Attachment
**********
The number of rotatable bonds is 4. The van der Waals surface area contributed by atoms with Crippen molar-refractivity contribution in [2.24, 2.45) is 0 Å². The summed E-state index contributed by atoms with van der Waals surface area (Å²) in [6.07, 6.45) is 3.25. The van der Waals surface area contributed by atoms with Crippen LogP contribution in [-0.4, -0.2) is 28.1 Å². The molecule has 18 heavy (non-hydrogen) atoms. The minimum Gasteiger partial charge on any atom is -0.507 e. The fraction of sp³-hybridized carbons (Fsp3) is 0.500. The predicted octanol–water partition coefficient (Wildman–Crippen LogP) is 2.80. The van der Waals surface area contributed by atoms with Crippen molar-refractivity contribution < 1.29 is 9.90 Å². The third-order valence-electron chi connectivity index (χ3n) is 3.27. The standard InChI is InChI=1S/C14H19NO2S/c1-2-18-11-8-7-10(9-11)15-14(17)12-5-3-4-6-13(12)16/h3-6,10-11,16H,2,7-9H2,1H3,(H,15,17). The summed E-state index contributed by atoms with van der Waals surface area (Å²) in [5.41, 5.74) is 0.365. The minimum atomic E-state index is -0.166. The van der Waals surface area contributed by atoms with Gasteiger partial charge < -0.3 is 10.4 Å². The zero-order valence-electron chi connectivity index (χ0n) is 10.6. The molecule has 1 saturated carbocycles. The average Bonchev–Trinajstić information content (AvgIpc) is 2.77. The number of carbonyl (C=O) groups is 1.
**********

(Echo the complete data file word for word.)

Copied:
The number of rotatable bonds is 4. The van der Waals surface area contributed by atoms with Crippen molar-refractivity contribution in [2.24, 2.45) is 0 Å². The summed E-state index contributed by atoms with van der Waals surface area (Å²) in [6.07, 6.45) is 3.25. The van der Waals surface area contributed by atoms with Crippen LogP contribution in [-0.4, -0.2) is 28.1 Å². The molecule has 18 heavy (non-hydrogen) atoms. The minimum Gasteiger partial charge on any atom is -0.507 e. The fraction of sp³-hybridized carbons (Fsp3) is 0.500. The predicted octanol–water partition coefficient (Wildman–Crippen LogP) is 2.80. The van der Waals surface area contributed by atoms with Crippen molar-refractivity contribution < 1.29 is 9.90 Å². The third-order valence-electron chi connectivity index (χ3n) is 3.27. The standard InChI is InChI=1S/C14H19NO2S/c1-2-18-11-8-7-10(9-11)15-14(17)12-5-3-4-6-13(12)16/h3-6,10-11,16H,2,7-9H2,1H3,(H,15,17). The summed E-state index contributed by atoms with van der Waals surface area (Å²) in [5.41, 5.74) is 0.365. The minimum atomic E-state index is -0.166. The van der Waals surface area contributed by atoms with Gasteiger partial charge < -0.3 is 10.4 Å². The zero-order valence-electron chi connectivity index (χ0n) is 10.6. The molecule has 1 saturated carbocycles. The average Bonchev–Trinajstić information content (AvgIpc) is 2.77. The number of carbonyl (C=O) groups is 1.